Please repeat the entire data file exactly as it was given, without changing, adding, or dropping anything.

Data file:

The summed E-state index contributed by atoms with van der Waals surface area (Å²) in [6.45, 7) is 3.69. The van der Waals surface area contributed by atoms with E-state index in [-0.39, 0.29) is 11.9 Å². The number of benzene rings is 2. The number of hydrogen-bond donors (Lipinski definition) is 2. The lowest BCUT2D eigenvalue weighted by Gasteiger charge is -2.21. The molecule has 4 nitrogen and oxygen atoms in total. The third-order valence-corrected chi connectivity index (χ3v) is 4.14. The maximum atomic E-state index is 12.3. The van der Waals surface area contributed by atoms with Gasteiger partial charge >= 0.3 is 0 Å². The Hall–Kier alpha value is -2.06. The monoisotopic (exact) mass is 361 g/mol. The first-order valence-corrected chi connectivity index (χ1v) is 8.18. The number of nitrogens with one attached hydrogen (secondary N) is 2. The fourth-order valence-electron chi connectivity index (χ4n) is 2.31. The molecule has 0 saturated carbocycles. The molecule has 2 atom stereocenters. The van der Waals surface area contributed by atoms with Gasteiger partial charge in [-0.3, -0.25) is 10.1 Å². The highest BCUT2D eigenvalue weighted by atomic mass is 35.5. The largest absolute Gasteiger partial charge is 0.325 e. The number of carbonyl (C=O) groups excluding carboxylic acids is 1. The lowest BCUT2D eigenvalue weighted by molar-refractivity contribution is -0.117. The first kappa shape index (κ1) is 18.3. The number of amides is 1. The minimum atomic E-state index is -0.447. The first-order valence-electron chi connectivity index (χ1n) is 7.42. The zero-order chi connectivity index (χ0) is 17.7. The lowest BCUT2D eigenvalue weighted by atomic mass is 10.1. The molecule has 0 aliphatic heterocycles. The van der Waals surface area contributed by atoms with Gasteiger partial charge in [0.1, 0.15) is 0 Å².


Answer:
The summed E-state index contributed by atoms with van der Waals surface area (Å²) in [6.45, 7) is 3.69. The van der Waals surface area contributed by atoms with E-state index in [-0.39, 0.29) is 11.9 Å². The number of benzene rings is 2. The number of hydrogen-bond donors (Lipinski definition) is 2. The lowest BCUT2D eigenvalue weighted by Gasteiger charge is -2.21. The molecule has 4 nitrogen and oxygen atoms in total. The third-order valence-corrected chi connectivity index (χ3v) is 4.14. The maximum atomic E-state index is 12.3. The van der Waals surface area contributed by atoms with Gasteiger partial charge >= 0.3 is 0 Å². The Hall–Kier alpha value is -2.06. The monoisotopic (exact) mass is 361 g/mol. The first-order valence-corrected chi connectivity index (χ1v) is 8.18. The number of nitrogens with one attached hydrogen (secondary N) is 2. The fourth-order valence-electron chi connectivity index (χ4n) is 2.31. The molecule has 0 saturated carbocycles. The molecule has 2 atom stereocenters. The van der Waals surface area contributed by atoms with Gasteiger partial charge in [-0.3, -0.25) is 10.1 Å². The highest BCUT2D eigenvalue weighted by atomic mass is 35.5. The largest absolute Gasteiger partial charge is 0.325 e. The number of carbonyl (C=O) groups excluding carboxylic acids is 1. The lowest BCUT2D eigenvalue weighted by molar-refractivity contribution is -0.117. The first kappa shape index (κ1) is 18.3. The number of amides is 1. The minimum atomic E-state index is -0.447. The first-order valence-electron chi connectivity index (χ1n) is 7.42. The zero-order chi connectivity index (χ0) is 17.7. The lowest BCUT2D eigenvalue weighted by atomic mass is 10.1. The molecule has 0 aliphatic heterocycles. The van der Waals surface area contributed by atoms with Gasteiger partial charge in [0.1, 0.15) is 0 Å².